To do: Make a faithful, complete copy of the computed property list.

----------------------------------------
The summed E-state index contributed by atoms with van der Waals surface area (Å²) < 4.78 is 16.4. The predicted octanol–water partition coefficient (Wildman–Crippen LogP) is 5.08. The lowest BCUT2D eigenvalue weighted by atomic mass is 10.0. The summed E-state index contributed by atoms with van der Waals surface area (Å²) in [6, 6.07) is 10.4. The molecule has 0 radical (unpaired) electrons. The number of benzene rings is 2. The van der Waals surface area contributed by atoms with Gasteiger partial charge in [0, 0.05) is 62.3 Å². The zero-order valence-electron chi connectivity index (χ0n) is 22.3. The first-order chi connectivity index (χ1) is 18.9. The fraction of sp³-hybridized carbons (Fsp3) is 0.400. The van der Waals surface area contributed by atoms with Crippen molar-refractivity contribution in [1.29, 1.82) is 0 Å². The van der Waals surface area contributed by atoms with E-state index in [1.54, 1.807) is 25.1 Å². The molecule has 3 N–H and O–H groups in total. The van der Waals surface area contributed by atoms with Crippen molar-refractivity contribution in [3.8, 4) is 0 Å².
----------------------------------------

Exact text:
The summed E-state index contributed by atoms with van der Waals surface area (Å²) < 4.78 is 16.4. The predicted octanol–water partition coefficient (Wildman–Crippen LogP) is 5.08. The lowest BCUT2D eigenvalue weighted by atomic mass is 10.0. The summed E-state index contributed by atoms with van der Waals surface area (Å²) in [6, 6.07) is 10.4. The molecule has 0 radical (unpaired) electrons. The number of benzene rings is 2. The van der Waals surface area contributed by atoms with Gasteiger partial charge in [0, 0.05) is 62.3 Å². The zero-order valence-electron chi connectivity index (χ0n) is 22.3. The first-order chi connectivity index (χ1) is 18.9. The fraction of sp³-hybridized carbons (Fsp3) is 0.400. The van der Waals surface area contributed by atoms with Crippen molar-refractivity contribution in [1.29, 1.82) is 0 Å². The van der Waals surface area contributed by atoms with E-state index in [1.54, 1.807) is 25.1 Å². The molecule has 3 N–H and O–H groups in total. The van der Waals surface area contributed by atoms with Crippen molar-refractivity contribution in [3.8, 4) is 0 Å².